This leaves investors in a tough spot. While all logical investors understand that the company needs to cut costs, shrinking its presence in the U.S. will be a tough pill to swallow. CEO John Cryan has already suspended dividends and bonuses as well as cut risky assets, but these represent just the low-hanging fruit of costs. Increased cost-cuts will have to be made, and the firm doesn’t have many good options.
Government aid is one option, but it would be unpopular among German taxpayers, and is unlikely to happen. Deutsche is not yet in a desperate situation that would require government support, but it seems to be heading down that path. If the bank were to receive a bailout at some point, it would almost certainly come with specific provisions from the German government that would dampen investors’ expectations of future profitability.
It seems that the only choice Deutsche has is to shrink, which will be a painful process. The German bank would be the first of the large global banks to shrink its operations after 2008, and it could set off a chain reaction of banks doing the same thing.
Taxpayers across the globe are fed up with “systemically important” banks that they have to bail out. In just about every other industry, failing companies are allowed to go bankrupt, while the best companies are allowed to thrive. This competition ensures that customers are provided the best products or services at the lowest prices. In order to get to that level of competition in the financial services industry, the big banks need to get a lot smaller. Prior to 2008, banks knew they could take as many risks as they wanted with trades and loans, because they knew they would be bailed out by taxpayers if they failed. In this way, the risk was transferred from the banks to the taxpayers. In order to transfer, as well as localize, the risk back to themselves, banks need to become smaller, and that seems to be where Deutsche is headed. Because of its many divisions, Deutsche has many ways in which it could reinvent itself, but the fact remains: it cannot keep growing at its current size and in the current economic environment.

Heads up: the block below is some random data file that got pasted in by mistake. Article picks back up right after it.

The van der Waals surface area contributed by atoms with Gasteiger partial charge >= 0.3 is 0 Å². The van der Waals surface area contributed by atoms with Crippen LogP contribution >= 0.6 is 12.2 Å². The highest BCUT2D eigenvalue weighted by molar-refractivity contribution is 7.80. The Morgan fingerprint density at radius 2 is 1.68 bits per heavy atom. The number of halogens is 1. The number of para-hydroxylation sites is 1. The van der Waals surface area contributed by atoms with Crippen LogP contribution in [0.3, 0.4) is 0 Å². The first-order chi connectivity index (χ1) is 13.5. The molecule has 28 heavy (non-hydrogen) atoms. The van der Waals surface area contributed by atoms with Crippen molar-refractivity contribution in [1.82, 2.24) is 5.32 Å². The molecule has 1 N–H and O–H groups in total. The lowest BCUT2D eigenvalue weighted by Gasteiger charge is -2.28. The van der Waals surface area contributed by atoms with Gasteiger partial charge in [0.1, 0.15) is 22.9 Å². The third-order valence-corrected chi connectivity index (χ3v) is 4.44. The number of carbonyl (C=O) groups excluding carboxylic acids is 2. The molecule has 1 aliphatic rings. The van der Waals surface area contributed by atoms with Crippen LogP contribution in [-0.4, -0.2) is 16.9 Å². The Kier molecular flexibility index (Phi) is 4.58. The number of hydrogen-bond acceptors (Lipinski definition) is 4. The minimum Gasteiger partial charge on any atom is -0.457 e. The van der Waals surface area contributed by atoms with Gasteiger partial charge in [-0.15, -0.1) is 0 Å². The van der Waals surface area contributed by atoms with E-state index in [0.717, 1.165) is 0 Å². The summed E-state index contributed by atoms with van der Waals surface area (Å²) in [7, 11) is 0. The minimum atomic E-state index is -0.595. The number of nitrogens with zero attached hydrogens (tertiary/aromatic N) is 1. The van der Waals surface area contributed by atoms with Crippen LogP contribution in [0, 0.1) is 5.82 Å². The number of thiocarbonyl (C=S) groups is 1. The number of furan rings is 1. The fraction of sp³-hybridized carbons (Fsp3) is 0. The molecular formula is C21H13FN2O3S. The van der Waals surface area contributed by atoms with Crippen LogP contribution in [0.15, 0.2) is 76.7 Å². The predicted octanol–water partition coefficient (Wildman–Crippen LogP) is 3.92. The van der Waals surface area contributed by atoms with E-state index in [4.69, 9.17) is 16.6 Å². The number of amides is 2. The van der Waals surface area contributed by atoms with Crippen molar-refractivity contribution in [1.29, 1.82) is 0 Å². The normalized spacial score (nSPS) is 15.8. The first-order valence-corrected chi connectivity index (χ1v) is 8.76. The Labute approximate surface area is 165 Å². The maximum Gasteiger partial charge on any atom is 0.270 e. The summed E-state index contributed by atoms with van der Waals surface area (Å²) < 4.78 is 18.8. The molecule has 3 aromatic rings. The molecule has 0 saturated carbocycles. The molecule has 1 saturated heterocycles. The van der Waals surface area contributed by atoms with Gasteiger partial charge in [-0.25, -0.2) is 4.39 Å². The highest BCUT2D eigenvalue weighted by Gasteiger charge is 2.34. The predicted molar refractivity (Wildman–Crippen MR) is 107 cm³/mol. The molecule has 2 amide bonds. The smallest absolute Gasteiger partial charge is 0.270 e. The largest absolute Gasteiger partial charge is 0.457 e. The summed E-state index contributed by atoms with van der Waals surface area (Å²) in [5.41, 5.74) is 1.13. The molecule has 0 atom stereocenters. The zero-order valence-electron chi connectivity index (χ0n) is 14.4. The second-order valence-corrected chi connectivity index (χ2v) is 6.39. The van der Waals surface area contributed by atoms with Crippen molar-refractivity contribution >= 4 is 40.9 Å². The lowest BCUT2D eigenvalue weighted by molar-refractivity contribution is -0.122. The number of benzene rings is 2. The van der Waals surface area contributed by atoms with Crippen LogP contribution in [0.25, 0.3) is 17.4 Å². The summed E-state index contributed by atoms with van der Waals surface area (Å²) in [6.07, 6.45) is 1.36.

The shrinking of Deutsche is definitely not what shareholders want to hear, at least in the short term. Unless the company is able to sell off large chunks of its business at high premiums, or significant financial engineering takes place, shareholders are sure to see their investment drop in value if the firm shrinks.
Deutsche Bank first needs to clear itself of the 7,000 lawsuits and billions of dollars in owed fees (7). To pay for that, it needs to cut costs somehow, and shrinking its operations in the United States might be the best way to do so. This would put many Americans out of work and cause the already-low stock price to drop even further. However, if Deutsche is able to shrink somewhat seamlessly, the process could provide an opportunity for value investors to buy shares of the bank at a very depressed price. However, the company is in dire straits right now, and it looks like the only option is to shrink itself, which will be a painful process for all involved.
(1) Chang, Evelyn. "Deutsche Bank Crisis, Explained - Cnbc.com." CNBC, 28 Sept. 2016. Web. 25 Oct. 2016.
(3) Forester, Jan-Henrik, and Aaron Kirchfeld. "Deutsche Bank Said to Explore Shrinking U.S. Operations ..." Bloomberg.com. Bloomberg, 16 Oct. 2016. Web. 25 Oct. 2016.
(6) "M&A Statistics By Countries." IMAA Institute. IMAA, n.d. Web. 24 Oct. 2016.
(7) Iskyan, Kim. "Here Are the Signs That Deutsche Bank Is in Big Trouble ..." thestreet.com. The Street, 25 Aug. 2016. Web. 25 Oct. 2016.
Image: © Anna Martynova | Dreamstime.com - Deutsche Bank building
Charlie Rhomberg has been a Finance Specialist since October 2016. His areas of interest include macroeconomic events, international finance, and the US economy. Last summer, Charlie worked for Equity Lifestyle Properties, which is the country’s largest owner of mobile home parks. This summer, Charlie will be working at PPM America, which is an asset management firm based in Chicago. In his free time, Charlie likes to invest in the stock market, play guitar and piano, read, and watch sports.